the problem of traditionally gendered acts of chivalry

sparkamovement:

Benevolent sexism [aka chivalry] may not be physically violent, but it has a pretty similar outcome to hostile sexism… . . A group of psychologists … ran a study to find out does benevolent sexism influence how girls’ feel about their bodies?

The researchers used a simple test to measure the effects of benevolent sexism on how women felt about their bodies (this is called “self-objectification”, looking at your body as men or other women might and turning yourself into an object in your own eyes). The researchers tested two groups of college women.  Now, here’s the clever part.  In one group, the participants simply filled out surveys measuring self-objectification. In the second group, there was a female and a male research assistant (let’s call them “Susan” and “Tim”) pretending to be participants.  The researcher in charge of the group was “in” on the trick.  During the experiment, she received a fake phone call that she said was from a colleague who needed a box of research materials brought to another room.  She asked “Susan” (whom everyone else thought was just another participant) to carry it, at which point “Tim” stood up and said, “I’ll get that for you,” and took the box.  “Susan” sat back down.  After this exchange, the real participants filled out the surveys measuring self-objectification.

So, what did that little act of “politeness” do?  Well, when they compared the two groups’ survey scores, they found that in the group that watched Tim’s act of chivalry, women felt a stronger sense of shame about their body.  They were more concerned about their bodies not fitting into society’s standards of how a woman should look.  This group was also more preoccupied with monitoring their appearance (which researchers call “body surveillance”).  Basically, the group that saw Tim’s act of “politeness” examined their bodies more to see how they compared to cultural standards of beauty and felt shame about not fitting into what society says women should look like.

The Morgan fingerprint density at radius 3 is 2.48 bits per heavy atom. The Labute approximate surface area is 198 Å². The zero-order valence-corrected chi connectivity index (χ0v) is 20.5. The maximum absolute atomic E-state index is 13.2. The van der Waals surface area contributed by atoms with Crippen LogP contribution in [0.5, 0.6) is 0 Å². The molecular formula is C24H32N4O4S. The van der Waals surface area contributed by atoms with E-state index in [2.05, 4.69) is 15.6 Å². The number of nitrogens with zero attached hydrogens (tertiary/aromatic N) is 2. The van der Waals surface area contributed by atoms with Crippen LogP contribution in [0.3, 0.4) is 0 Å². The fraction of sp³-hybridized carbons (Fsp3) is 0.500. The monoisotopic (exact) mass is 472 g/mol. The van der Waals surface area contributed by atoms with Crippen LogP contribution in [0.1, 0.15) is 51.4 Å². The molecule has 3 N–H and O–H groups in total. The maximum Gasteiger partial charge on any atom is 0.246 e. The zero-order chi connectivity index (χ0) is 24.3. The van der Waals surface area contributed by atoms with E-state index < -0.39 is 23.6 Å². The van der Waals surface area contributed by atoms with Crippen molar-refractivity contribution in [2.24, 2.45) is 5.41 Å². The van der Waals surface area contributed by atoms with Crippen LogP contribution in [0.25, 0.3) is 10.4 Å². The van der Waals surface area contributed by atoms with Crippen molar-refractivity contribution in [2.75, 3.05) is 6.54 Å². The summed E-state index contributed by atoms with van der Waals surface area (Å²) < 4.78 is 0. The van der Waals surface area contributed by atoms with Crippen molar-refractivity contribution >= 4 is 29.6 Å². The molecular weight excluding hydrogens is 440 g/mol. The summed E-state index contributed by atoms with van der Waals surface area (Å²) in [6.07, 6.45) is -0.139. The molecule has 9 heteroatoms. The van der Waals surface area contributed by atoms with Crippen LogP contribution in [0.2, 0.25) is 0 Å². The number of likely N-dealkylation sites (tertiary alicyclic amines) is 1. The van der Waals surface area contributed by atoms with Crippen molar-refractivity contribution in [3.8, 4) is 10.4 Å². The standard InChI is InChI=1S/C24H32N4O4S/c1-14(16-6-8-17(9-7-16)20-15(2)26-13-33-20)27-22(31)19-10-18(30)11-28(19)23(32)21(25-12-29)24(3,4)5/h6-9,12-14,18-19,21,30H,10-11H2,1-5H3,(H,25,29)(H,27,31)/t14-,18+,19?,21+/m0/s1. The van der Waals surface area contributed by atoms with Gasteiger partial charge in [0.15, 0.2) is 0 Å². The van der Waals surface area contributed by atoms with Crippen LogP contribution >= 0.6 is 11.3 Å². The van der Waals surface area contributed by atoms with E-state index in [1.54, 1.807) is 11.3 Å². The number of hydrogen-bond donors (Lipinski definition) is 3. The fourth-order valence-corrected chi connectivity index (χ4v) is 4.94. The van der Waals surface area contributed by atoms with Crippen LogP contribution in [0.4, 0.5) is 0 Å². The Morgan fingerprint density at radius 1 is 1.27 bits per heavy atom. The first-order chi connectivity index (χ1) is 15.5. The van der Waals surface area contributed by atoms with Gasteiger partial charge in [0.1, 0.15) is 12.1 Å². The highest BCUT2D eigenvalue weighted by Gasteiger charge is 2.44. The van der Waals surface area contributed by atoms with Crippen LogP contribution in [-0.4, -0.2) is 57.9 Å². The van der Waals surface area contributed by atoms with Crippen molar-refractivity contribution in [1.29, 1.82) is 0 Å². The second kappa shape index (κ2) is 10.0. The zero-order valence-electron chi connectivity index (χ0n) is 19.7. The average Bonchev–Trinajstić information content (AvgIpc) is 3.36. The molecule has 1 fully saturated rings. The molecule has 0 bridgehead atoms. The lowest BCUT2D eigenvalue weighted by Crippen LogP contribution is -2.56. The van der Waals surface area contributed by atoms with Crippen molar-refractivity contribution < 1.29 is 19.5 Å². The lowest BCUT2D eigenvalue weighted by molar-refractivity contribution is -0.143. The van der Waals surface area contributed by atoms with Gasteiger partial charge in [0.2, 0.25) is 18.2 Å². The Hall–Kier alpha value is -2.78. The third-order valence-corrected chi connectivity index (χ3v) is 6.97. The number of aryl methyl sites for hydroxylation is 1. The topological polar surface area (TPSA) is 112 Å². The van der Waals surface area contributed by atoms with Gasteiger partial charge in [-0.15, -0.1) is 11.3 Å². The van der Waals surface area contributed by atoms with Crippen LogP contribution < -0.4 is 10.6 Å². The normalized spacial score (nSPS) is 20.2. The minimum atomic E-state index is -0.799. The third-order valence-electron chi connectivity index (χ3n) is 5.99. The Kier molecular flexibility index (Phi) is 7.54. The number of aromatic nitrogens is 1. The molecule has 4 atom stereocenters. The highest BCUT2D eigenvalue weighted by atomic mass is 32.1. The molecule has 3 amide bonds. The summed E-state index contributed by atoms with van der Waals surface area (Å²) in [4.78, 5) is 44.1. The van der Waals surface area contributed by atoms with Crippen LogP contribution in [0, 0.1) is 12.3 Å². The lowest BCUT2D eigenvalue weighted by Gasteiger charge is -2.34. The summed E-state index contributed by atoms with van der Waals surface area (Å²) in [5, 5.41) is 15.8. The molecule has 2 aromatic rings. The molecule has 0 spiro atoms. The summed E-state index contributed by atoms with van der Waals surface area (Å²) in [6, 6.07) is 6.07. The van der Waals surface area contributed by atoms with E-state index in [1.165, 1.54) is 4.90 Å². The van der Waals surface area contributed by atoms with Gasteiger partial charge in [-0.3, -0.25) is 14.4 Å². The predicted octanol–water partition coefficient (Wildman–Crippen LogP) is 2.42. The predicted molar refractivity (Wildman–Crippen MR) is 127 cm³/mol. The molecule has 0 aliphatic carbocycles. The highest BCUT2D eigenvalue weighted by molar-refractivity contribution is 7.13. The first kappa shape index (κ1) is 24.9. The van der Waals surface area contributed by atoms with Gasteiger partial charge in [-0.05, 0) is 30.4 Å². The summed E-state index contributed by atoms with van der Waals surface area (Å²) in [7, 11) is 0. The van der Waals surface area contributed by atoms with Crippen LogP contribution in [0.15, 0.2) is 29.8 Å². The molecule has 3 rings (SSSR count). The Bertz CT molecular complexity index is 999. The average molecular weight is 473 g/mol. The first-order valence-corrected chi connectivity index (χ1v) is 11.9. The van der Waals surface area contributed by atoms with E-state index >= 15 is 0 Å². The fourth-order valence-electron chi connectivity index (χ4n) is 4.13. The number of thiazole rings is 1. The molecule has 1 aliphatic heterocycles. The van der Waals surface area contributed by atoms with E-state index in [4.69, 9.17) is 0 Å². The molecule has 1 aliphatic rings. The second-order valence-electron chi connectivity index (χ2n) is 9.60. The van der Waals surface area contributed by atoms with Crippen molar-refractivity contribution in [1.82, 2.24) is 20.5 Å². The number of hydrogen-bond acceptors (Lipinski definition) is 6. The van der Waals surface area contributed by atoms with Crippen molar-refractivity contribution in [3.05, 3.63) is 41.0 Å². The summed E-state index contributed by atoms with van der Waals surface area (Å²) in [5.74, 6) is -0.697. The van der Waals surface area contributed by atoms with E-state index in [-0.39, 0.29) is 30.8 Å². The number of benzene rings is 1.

But what do we make of these results? How could Tim’s simple act of carrying a box make women feel bad about their bodies? The authors propose that benevolent sexism, even though it may be meant to convey respect, actually reinforces traditional gender roles.  Traditional femininity emphasizes the importance of a woman looking attractive (as opposed to intelligent, witty etc.) Without being aware of it, simply being reminded of traditional gender roles can make women more concerned about how they look (as opposed to their accomplishments or personality) which translates into “body surveillance” or women checking themselves out. When women compare their bodies to cultural standards of beauty, they can feel a sense of shame if they think they don’t “measure up.”  It pretty much goes without saying that this is harmful to women and girls.

[source]

whoa our research blog got onto tumblr & we didn’t put it there! way cool. for those of you in the notes asking “so we should just never be polite to anyone ever?” nah! you should be polite to everyone! but think about the way gender informs your “politeness.” 

(Source: mswyrr)

  • 1,047 notes
  • 11.February.2012
  • mswyrr
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    not to mention implying that a woman is incapable of carrying the box on her own, is weak, etc. These sorts of things...
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